As a general rule, there should be no capital gains tax (CGT) to be paid on a property which has been used solely as the main family residence (referred to by HMRC as one’s principal private residence). Conversely, an investment property which has never been used as a private residence will not qualify for relief. However, there is a significant amount of HMRC guidance and case law in this area which help highlight the somewhat ambiguous nature of the rules. For example, your house could also include one or more outbuildings which may or may not benefit from CGT relief.
Some of the important points to consider include the following:
There are special rules for business use of a private residence. Home owners who work from home, do not suffer any restriction to the relief where business use of the home is not related to a specific area, e.g. where a home office also doubles as a spare bedroom. Where part of the home is used exclusively for business purposes then part of the proceeds from the sale of the house will relate to a chargeable rather than exempt use.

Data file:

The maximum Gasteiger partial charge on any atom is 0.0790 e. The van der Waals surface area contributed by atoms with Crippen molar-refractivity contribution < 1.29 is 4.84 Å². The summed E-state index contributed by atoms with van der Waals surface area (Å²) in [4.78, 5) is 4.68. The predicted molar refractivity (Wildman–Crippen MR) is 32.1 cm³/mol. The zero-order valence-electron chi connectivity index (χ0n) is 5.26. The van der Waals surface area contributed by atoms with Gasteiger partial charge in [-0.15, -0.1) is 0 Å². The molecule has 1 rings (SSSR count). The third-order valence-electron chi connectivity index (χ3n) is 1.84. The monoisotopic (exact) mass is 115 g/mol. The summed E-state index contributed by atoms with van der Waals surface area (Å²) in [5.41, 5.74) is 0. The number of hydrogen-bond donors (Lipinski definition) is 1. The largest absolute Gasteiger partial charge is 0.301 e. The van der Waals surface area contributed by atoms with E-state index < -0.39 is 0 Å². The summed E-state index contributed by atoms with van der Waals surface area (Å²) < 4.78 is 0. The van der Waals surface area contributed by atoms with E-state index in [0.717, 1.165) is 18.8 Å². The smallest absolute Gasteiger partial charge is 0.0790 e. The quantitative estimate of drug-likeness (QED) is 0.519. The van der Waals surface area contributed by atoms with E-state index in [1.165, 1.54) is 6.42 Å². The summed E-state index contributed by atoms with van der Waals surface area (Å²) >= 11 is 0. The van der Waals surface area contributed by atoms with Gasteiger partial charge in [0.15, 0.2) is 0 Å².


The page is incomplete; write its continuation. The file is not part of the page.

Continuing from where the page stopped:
It is increasingly common for taxpayers to own more than one home, and there are a number of issues that home owners should be aware of. An individual, married couple or civil partnership can only benefit from CGT relief on one property at a time. It is possible to choose which property benefits from a CGT exemption, but there are special rules which determine the timing and frequency of changing an election which need to be considered.
Where all or part of the home has been rented out at ant time the entitlement to relief may be affected. Home owners that let all or part of their house may not benefit from the full private residence relief but can benefit from letting relief. This relief is not available on a ‘buy to let’ property in which a taxpayer never lived.
Absences from the family home
As always, the devil will be in the detail. If you have lived continuously in your home, have never rented out to third parties, or elected for a second home to be your private residence, then you should be able to sell without any CGT complications.
If you are concerned that CGT may apply to a disposal please call to discuss. We would be delighted to help.